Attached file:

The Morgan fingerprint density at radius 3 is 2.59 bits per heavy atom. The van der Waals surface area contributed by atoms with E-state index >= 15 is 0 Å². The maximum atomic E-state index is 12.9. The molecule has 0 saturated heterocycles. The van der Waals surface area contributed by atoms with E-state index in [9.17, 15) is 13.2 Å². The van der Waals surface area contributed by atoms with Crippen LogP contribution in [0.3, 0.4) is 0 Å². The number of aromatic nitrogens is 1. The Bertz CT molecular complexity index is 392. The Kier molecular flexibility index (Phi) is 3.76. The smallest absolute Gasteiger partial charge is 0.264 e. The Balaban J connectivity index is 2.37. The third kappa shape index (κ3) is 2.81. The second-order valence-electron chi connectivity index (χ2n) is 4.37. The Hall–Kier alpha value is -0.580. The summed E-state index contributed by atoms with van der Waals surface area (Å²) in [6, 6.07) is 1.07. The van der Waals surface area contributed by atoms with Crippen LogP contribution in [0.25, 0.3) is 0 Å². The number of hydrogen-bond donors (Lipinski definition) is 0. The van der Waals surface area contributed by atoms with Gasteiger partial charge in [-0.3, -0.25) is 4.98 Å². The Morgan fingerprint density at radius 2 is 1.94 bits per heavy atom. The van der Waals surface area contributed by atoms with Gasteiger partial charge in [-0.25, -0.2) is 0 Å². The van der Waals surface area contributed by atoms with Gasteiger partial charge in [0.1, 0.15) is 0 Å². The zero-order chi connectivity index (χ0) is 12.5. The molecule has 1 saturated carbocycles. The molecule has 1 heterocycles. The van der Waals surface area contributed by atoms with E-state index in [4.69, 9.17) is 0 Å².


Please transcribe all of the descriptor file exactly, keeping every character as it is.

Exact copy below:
The Morgan fingerprint density at radius 3 is 2.59 bits per heavy atom. The van der Waals surface area contributed by atoms with E-state index >= 15 is 0 Å². The maximum atomic E-state index is 12.9. The molecule has 0 saturated heterocycles. The van der Waals surface area contributed by atoms with E-state index in [9.17, 15) is 13.2 Å². The van der Waals surface area contributed by atoms with Crippen LogP contribution in [0.3, 0.4) is 0 Å². The number of aromatic nitrogens is 1. The Bertz CT molecular complexity index is 392. The Kier molecular flexibility index (Phi) is 3.76. The smallest absolute Gasteiger partial charge is 0.264 e. The Balaban J connectivity index is 2.37. The third kappa shape index (κ3) is 2.81. The second-order valence-electron chi connectivity index (χ2n) is 4.37. The Hall–Kier alpha value is -0.580. The summed E-state index contributed by atoms with van der Waals surface area (Å²) in [6, 6.07) is 1.07. The van der Waals surface area contributed by atoms with Crippen LogP contribution in [0.25, 0.3) is 0 Å². The number of hydrogen-bond donors (Lipinski definition) is 0. The van der Waals surface area contributed by atoms with Gasteiger partial charge in [-0.3, -0.25) is 4.98 Å². The Morgan fingerprint density at radius 2 is 1.94 bits per heavy atom. The van der Waals surface area contributed by atoms with Gasteiger partial charge in [-0.25, -0.2) is 0 Å². The van der Waals surface area contributed by atoms with Gasteiger partial charge in [0.1, 0.15) is 0 Å². The zero-order chi connectivity index (χ0) is 12.5. The molecule has 1 saturated carbocycles. The molecule has 1 heterocycles. The van der Waals surface area contributed by atoms with E-state index in [4.69, 9.17) is 0 Å².